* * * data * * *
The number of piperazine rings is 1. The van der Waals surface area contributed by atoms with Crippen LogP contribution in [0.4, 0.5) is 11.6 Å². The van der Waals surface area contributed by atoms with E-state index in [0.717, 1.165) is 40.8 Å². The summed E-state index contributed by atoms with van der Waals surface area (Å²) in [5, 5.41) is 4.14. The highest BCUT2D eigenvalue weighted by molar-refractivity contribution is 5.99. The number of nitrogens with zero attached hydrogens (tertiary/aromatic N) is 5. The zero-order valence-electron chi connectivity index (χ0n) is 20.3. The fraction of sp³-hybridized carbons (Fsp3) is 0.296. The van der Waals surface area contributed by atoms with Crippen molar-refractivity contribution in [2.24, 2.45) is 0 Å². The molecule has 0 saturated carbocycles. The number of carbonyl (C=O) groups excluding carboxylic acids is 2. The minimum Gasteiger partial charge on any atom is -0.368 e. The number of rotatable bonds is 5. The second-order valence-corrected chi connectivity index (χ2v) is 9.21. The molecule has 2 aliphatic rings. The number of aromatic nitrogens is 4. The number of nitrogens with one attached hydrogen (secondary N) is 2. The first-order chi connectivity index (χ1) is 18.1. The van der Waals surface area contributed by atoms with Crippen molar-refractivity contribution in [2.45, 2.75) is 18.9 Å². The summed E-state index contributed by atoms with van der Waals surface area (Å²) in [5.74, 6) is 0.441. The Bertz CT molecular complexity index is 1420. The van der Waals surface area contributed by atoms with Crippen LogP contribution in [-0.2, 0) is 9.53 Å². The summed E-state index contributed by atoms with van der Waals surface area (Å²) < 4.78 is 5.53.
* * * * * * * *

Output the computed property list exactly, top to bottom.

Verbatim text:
The number of piperazine rings is 1. The van der Waals surface area contributed by atoms with Crippen LogP contribution in [0.4, 0.5) is 11.6 Å². The van der Waals surface area contributed by atoms with E-state index in [0.717, 1.165) is 40.8 Å². The summed E-state index contributed by atoms with van der Waals surface area (Å²) in [5, 5.41) is 4.14. The highest BCUT2D eigenvalue weighted by molar-refractivity contribution is 5.99. The number of nitrogens with zero attached hydrogens (tertiary/aromatic N) is 5. The zero-order valence-electron chi connectivity index (χ0n) is 20.3. The fraction of sp³-hybridized carbons (Fsp3) is 0.296. The van der Waals surface area contributed by atoms with Crippen molar-refractivity contribution in [2.24, 2.45) is 0 Å². The molecule has 0 saturated carbocycles. The number of carbonyl (C=O) groups excluding carboxylic acids is 2. The minimum Gasteiger partial charge on any atom is -0.368 e. The number of rotatable bonds is 5. The second-order valence-corrected chi connectivity index (χ2v) is 9.21. The molecule has 2 aliphatic rings. The number of aromatic nitrogens is 4. The number of nitrogens with one attached hydrogen (secondary N) is 2. The first-order chi connectivity index (χ1) is 18.1. The van der Waals surface area contributed by atoms with Crippen molar-refractivity contribution in [2.45, 2.75) is 18.9 Å². The summed E-state index contributed by atoms with van der Waals surface area (Å²) in [5.74, 6) is 0.441. The Bertz CT molecular complexity index is 1420. The van der Waals surface area contributed by atoms with Crippen LogP contribution in [-0.2, 0) is 9.53 Å². The summed E-state index contributed by atoms with van der Waals surface area (Å²) < 4.78 is 5.53.